BTW Javascript is only as memory sucking as the implementation, ie the browser in most cases. A good javascript engine will not leak memory like a sieve... and a good javascript library will minimize memory leaks even in a poor implementation.

Re:That's the major problem? (2, Insightful)

Anonymous Coward | more than 7 years ago | (#19333241)

Why am I the only one here who actually thinks about usability of software?

Having "web applications" that do not conform to a solid consistent format is HORRIBLE for usability. Users now have to learn how to use 10 different widget scrollbars, some which work and some that don't... instead of just using the one scrollbar their window manager comes with. There is no consistency between the GUIs of various software, and no guarantee it'll work on your particular system in the way YOU want it to work.

And why are we reinventing the wheel with YET ANOTHER FRAMEWORK! There have been protocols for sharing/syncing documents on the web for many years but no one uses them. We're actually talking about redesigning every application in existence from scratch to work with the new framework. We've already got office suites such as OpenOffice and MSOffice. What is more logical: rewriting these programs from scratch, or doing some relatively minor modifications so that they work with a new file storage method (in this case, sqlite databases?).

I really don't understand what this framework is introducing to the world. It seems like a slow, bloated and broken way of reinventing something we've been doing for the last 20 years. Can someone please sell this to me (minus the jargon)?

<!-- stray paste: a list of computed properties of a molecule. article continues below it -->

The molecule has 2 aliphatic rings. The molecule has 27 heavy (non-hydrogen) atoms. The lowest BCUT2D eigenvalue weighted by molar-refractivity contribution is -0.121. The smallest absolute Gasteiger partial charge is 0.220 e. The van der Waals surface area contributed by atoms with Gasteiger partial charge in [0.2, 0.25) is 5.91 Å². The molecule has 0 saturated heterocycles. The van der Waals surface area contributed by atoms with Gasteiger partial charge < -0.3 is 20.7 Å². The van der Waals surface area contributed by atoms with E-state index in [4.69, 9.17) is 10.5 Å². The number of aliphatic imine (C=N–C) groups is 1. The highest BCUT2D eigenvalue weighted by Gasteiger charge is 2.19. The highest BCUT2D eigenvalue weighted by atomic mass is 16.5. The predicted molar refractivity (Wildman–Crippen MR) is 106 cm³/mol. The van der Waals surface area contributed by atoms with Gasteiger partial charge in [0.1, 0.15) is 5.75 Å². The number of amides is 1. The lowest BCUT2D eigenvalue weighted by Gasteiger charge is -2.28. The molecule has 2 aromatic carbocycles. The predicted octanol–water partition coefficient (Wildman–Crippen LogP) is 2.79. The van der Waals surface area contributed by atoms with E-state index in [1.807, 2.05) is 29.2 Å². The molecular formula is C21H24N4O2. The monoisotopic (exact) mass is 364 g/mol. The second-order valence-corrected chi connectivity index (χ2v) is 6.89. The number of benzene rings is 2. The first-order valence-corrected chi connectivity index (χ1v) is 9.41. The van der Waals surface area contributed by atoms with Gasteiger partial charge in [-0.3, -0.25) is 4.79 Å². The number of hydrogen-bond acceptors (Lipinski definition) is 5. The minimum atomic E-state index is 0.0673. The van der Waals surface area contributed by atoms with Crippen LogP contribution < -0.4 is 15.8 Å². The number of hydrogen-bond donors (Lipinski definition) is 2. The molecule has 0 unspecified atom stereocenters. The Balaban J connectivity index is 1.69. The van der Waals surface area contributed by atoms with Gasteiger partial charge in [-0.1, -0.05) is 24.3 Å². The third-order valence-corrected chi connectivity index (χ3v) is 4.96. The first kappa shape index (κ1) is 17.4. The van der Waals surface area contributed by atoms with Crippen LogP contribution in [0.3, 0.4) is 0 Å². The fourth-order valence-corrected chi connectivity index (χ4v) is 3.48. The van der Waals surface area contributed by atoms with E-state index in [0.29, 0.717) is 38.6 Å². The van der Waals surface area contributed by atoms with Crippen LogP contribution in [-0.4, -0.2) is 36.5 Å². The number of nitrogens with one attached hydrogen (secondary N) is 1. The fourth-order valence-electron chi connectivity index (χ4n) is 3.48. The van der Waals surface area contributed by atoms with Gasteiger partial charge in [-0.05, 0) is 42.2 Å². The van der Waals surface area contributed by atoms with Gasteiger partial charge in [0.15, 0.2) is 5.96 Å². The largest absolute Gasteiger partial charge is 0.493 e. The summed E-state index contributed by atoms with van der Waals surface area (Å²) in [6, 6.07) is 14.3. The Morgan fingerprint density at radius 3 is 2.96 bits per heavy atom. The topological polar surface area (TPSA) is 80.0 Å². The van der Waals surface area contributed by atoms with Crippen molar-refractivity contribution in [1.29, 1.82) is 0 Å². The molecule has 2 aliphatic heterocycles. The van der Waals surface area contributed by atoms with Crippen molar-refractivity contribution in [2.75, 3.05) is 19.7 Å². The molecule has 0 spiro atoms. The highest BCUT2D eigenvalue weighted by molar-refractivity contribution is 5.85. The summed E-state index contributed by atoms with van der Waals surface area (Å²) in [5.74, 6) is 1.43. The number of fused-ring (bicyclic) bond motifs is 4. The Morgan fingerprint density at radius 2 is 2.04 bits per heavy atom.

Re:That's the major problem? (1)

aussie_a (778472) | more than 7 years ago | (#19333025)

I use Google Docs (for non-important data) along with Gmail and Google Personal Homepage. I like the UI in all and have no problem with my computer or the page being "sluggish." Perhaps its time you updated your computer? Because mine is hardly cutting edge and has no problem. So I can only imagine how old your computer must be to be having these problems.

Oooh! (0, Offtopic)

DrEldarion (114072) | more than 7 years ago | (#19332421)

And don't forget your Google Gear [googlestore.com] , too.

Who? (0)

Anonymous Coward | more than 7 years ago | (#19332437)

I run a business that is entirely online. I haven't had one user ask for offline access. Who are these people that are clamoring for it? I never saw the need - most people have internet access 24/7. I just don't see the need.